Couples face off in ring matchup
- Stephen Blair
- Portland Tribune - Features
Who's Afraid of Virginia Woolf?' is the theatrical equivalent of a boxing match that goes 50 rounds. Long, gruesome and perversely fascinating, it leaves the viewer feeling just as beat-up as the characters.
But the abuse is worth it, especially in the case of Portland Center Stage's current production of Edward Albee's 1962 classic. From the virtuoso acting to the excellent set, the production is a knockout from start to finish.
Set at a small New England college, the play opens as George and Martha ÑÊa longtime married couple ÑÊstumble home from a faculty party. Their conversation is smooth and affectionate, until Martha announces that she's invited a young couple over for some late-night cocktails.
The roller coaster takes off when Nick and Honey, a fresh-faced couple in their 20s, drop in.
This is the rare production that warrants its 3 1Ú2-hour running time. Director Nancy Keystone keeps the action moving at a steady clip. All the domestic disputes are loud and brutal, but they're punctuated by subdued moments that remind us that George and Martha are humans, not monsters.
The four cast members provide all the firepower that Albee's volatile play requires. Kevin Corstange and Nicole Marcks lend solid support as Nick and Honey, who hide some embarrassing secrets behind their Ken and Barbie facade. Margo Skinner hardly misses a beat as Martha, who's equal parts mean, pathetic and compassionate. Her performance is a bit monotonous at times, though. She lets out one too many low cackles when she taunts George, making one wonder if there are less obvious ways for Martha to express contempt for her husband.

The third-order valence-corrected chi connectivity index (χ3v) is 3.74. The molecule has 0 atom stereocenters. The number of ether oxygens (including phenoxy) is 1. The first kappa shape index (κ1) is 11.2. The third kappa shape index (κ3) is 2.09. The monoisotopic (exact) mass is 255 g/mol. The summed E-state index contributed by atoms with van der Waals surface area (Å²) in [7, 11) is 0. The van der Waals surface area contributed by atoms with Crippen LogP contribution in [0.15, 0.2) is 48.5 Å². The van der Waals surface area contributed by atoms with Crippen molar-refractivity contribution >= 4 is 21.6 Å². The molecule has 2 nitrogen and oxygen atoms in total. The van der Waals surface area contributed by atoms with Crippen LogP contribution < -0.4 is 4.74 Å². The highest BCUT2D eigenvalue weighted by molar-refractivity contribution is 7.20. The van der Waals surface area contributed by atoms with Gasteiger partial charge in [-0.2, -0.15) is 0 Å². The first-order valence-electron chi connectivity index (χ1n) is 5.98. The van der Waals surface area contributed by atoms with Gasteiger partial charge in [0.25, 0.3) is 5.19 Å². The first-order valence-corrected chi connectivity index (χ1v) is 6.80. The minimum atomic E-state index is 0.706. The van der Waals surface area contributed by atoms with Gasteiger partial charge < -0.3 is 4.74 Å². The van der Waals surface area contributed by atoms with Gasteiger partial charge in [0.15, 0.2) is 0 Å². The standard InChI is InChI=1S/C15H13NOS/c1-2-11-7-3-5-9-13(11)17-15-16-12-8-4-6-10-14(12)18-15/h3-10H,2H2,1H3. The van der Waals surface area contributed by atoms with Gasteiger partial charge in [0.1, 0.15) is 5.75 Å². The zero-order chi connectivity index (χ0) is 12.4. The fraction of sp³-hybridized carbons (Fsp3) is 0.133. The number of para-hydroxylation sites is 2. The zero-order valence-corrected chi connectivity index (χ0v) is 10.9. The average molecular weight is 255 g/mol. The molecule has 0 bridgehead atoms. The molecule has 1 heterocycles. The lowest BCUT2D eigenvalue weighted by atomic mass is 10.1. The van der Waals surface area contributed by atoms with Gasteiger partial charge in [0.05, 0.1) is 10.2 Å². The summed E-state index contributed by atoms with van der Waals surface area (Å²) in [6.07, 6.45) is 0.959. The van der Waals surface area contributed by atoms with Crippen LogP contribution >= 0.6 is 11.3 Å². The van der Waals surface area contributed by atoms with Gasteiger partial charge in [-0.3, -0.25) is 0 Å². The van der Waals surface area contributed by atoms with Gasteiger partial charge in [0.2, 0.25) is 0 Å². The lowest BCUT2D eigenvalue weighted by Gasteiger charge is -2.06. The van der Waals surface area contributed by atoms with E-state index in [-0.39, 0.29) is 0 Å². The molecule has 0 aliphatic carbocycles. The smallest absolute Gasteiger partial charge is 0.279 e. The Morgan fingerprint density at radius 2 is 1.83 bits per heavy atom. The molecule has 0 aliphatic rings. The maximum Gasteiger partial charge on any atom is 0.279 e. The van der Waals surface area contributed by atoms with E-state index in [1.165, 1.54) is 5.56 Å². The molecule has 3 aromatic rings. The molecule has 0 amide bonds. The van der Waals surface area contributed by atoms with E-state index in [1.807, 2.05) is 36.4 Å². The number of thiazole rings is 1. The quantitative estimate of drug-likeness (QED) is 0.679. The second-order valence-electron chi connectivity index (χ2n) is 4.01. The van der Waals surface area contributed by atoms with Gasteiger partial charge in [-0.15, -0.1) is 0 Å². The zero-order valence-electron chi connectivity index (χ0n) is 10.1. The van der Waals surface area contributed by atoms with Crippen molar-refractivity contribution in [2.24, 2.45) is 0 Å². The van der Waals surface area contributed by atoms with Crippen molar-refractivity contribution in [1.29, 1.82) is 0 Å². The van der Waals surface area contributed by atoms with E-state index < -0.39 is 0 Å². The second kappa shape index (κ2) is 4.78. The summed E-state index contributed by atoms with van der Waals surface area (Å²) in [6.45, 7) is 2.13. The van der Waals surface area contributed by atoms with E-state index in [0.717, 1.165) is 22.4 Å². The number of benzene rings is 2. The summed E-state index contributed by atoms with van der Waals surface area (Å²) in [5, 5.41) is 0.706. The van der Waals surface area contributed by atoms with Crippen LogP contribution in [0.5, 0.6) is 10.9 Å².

Allen Nause, who plays George, is the real standout. With his hangdog expressions and his occasional ferocious glares, Nause brilliantly captures George's tortured ambivalence.
Douglas D. Smith's set looks lived in and professorial. Messy rows of books line the shelves at the back of the set. A couch and two armchairs are in the foreground, with a liquor bar nearby.
Who knew that such a cozy room could double as a battleground?